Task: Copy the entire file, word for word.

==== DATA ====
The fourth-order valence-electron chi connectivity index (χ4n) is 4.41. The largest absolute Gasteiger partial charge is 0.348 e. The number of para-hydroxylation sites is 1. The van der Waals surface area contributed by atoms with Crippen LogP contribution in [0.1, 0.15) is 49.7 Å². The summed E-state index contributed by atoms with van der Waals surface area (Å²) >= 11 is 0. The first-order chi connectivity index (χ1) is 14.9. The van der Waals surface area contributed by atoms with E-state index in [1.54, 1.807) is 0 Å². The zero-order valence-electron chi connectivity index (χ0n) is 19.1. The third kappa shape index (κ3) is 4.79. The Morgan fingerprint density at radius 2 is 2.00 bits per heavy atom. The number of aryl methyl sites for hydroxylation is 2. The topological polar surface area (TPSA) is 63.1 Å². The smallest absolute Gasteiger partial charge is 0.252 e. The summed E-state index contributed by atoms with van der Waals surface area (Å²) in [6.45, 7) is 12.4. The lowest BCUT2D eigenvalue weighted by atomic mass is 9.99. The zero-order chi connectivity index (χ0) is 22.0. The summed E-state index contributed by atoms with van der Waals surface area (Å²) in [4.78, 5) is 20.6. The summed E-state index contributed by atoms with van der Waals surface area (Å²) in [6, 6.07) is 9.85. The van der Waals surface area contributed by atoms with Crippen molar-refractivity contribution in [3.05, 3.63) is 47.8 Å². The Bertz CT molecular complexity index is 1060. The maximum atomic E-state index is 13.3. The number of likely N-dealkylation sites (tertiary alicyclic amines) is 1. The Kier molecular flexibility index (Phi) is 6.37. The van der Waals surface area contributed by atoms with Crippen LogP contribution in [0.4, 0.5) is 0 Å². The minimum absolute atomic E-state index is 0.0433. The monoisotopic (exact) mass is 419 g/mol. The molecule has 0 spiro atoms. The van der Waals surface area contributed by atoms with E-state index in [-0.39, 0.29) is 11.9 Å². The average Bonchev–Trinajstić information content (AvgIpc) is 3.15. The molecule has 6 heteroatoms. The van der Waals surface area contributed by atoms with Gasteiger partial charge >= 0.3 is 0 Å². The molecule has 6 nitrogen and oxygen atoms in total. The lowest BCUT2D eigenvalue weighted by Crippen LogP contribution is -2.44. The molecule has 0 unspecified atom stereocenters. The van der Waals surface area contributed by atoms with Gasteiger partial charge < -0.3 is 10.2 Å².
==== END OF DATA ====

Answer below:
The fourth-order valence-electron chi connectivity index (χ4n) is 4.41. The largest absolute Gasteiger partial charge is 0.348 e. The number of para-hydroxylation sites is 1. The van der Waals surface area contributed by atoms with Crippen LogP contribution in [0.1, 0.15) is 49.7 Å². The summed E-state index contributed by atoms with van der Waals surface area (Å²) >= 11 is 0. The first-order chi connectivity index (χ1) is 14.9. The van der Waals surface area contributed by atoms with E-state index in [1.54, 1.807) is 0 Å². The zero-order valence-electron chi connectivity index (χ0n) is 19.1. The third kappa shape index (κ3) is 4.79. The Morgan fingerprint density at radius 2 is 2.00 bits per heavy atom. The number of aryl methyl sites for hydroxylation is 2. The topological polar surface area (TPSA) is 63.1 Å². The smallest absolute Gasteiger partial charge is 0.252 e. The summed E-state index contributed by atoms with van der Waals surface area (Å²) in [6.45, 7) is 12.4. The lowest BCUT2D eigenvalue weighted by atomic mass is 9.99. The zero-order chi connectivity index (χ0) is 22.0. The summed E-state index contributed by atoms with van der Waals surface area (Å²) in [4.78, 5) is 20.6. The summed E-state index contributed by atoms with van der Waals surface area (Å²) in [6, 6.07) is 9.85. The van der Waals surface area contributed by atoms with Crippen molar-refractivity contribution in [3.05, 3.63) is 47.8 Å². The Bertz CT molecular complexity index is 1060. The maximum atomic E-state index is 13.3. The number of likely N-dealkylation sites (tertiary alicyclic amines) is 1. The Kier molecular flexibility index (Phi) is 6.37. The van der Waals surface area contributed by atoms with Crippen LogP contribution in [0.4, 0.5) is 0 Å². The minimum absolute atomic E-state index is 0.0433. The monoisotopic (exact) mass is 419 g/mol. The molecule has 0 spiro atoms. The van der Waals surface area contributed by atoms with E-state index in [-0.39, 0.29) is 11.9 Å². The average Bonchev–Trinajstić information content (AvgIpc) is 3.15. The molecule has 6 heteroatoms. The van der Waals surface area contributed by atoms with Gasteiger partial charge >= 0.3 is 0 Å². The molecule has 6 nitrogen and oxygen atoms in total. The lowest BCUT2D eigenvalue weighted by Crippen LogP contribution is -2.44. The molecule has 0 unspecified atom stereocenters. The van der Waals surface area contributed by atoms with Gasteiger partial charge < -0.3 is 10.2 Å².